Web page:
Frustrated. As a Democrat, I feel as if I’ve just taken a dive into a muddling ocean of hazy policies and blurry promises. 2020 brought an entire stage of Democrats that volley their positions back and forth. It was like watching a tennis match on steroidswith twenty players instead of two. And it’s in the midst of this tennis match, with the ricochet of insults, the snaps of policy relating, and the cheers of an engrossed crowd, that we lose ourselves and enter an adobe of confusion. I have entered this adobe of confusion; I simply do not know which candidate I prefer, and as 2020 creeps ever closer, the Democratic Party is still the disorganized jumble it was in 2016.

This is a harsh reality of the party. The party as an organization, whether it be at the local, state or even national level, leaves much to be desired in terms of structure. I’ve seen this evident in the town where I completed high school; Williamsport, Pennsylvania has a superlatively structured committee of Republicans (that may be due to the town’s right leanings), that has high levels of engagement with the community, and push local candidates through efforts such as canvassing. The Democrat committee, by comparison, is practically nonexistent. By neglecting small niches like Williamsport, Pennsylvania, considering them worthless because of their majority-right leanings, the Democratic Party is doing a disservice to itself. We also all know that there are many people who don’t vote. This disenfranchised population is the type of voter population that the Democrats should make themselves known to. Encouraging and enabling people to vote, especially in communities like Williamsport, would benefit the party in both this current election and future elections.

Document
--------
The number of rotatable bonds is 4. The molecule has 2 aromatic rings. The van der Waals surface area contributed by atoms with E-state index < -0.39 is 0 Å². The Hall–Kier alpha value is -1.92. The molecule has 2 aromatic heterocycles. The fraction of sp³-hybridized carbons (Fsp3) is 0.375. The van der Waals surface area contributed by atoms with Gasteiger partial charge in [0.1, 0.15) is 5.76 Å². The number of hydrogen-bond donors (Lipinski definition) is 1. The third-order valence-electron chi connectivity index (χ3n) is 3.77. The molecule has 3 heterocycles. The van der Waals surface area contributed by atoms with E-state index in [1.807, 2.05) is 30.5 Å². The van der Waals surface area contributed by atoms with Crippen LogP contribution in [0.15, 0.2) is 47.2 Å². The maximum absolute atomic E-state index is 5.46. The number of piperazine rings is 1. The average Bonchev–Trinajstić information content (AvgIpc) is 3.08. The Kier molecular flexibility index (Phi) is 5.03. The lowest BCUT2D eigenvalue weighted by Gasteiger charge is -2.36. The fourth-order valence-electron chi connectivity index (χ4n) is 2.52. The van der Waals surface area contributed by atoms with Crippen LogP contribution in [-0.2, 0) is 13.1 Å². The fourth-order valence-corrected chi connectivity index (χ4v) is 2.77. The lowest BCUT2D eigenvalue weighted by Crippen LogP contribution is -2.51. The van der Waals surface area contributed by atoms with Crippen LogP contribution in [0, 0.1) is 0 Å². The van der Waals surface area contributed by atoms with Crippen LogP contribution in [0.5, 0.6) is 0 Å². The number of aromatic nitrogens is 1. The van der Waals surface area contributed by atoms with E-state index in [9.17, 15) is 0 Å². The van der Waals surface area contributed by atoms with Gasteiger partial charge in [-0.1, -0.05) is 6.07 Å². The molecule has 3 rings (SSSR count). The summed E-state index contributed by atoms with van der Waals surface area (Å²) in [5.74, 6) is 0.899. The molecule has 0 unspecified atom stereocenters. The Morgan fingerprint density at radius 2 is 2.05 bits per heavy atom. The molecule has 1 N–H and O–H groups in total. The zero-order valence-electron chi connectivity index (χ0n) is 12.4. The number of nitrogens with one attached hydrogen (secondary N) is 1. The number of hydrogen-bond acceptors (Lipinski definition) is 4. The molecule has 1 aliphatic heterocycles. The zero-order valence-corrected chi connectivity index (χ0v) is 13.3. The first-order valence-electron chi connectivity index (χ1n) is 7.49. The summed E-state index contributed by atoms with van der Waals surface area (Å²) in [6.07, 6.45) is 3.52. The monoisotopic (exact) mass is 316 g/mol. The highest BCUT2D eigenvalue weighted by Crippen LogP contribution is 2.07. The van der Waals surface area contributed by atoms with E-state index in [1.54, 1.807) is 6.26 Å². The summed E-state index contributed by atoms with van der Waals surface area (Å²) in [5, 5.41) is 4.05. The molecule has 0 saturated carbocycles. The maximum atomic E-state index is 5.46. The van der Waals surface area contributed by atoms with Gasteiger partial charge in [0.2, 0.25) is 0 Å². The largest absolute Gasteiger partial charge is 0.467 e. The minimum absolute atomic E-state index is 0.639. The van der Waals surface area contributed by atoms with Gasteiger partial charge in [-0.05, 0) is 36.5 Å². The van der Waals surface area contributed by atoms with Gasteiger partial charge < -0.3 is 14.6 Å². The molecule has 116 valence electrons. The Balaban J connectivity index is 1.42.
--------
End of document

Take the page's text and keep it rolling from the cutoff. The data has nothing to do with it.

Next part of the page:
Instead of presenting themselves as a unified party, Democrats tend to resort to tearing each other apart. Such animosity harms the party in the long run, leaving voters in a mass of confusion. Yes, I understand primaries are in their nature to be brutal, but it is November 2019, and the Democrat Party is yet still lacking a candidate. This gives the opposition more time to prepare, campaign, and develop strength within their already-established base (because the opposition is an incumbent president). Yes, debates are chances to highlight your worth as a candidate, and point out glaring holes in the competition’s, but the animosity on the debate stage, especially to the extent the Democrat Party exhibits it, just leaves me with distaste.

Such animosity also clouds issues that need the focus of Democratic candidates. Such is the case with reproductive rights. It is automatically assumed on the Democratic debate stage that every candidate is pro-choice, and in favor of protecting reproductive rights, which is why it is never spoken about. But not speaking about the issue, only because it is assumed to be a concern, is actually avoiding the issue altogether. Reproductive rights have developed an increased amount of tension within the U.S., with the pro-life movement gaining unprecedented momentum (which is no surprise, considering the current president is pro-life). And it is wrong for Democratic candidates to simply brush it aside, because of course, they are certainly pro-choice. No, reproductive rights are complicated, and it’s important for candidates to make themselves clear on every crack and crevice of the issue, because we may very well find that their stance may be different than expected.

But I digress. The Democrat Party has an inherent disorganization that is becoming increasingly important to address. Without addressing this disorganization, apparent at the local, state and national levels, we will inevitably tumble into 2020 yet again the spectators to a party that is, ostensibly, liberally organized, but is jumbled mass of hazy policies, volleyed animosity and unclear stances.

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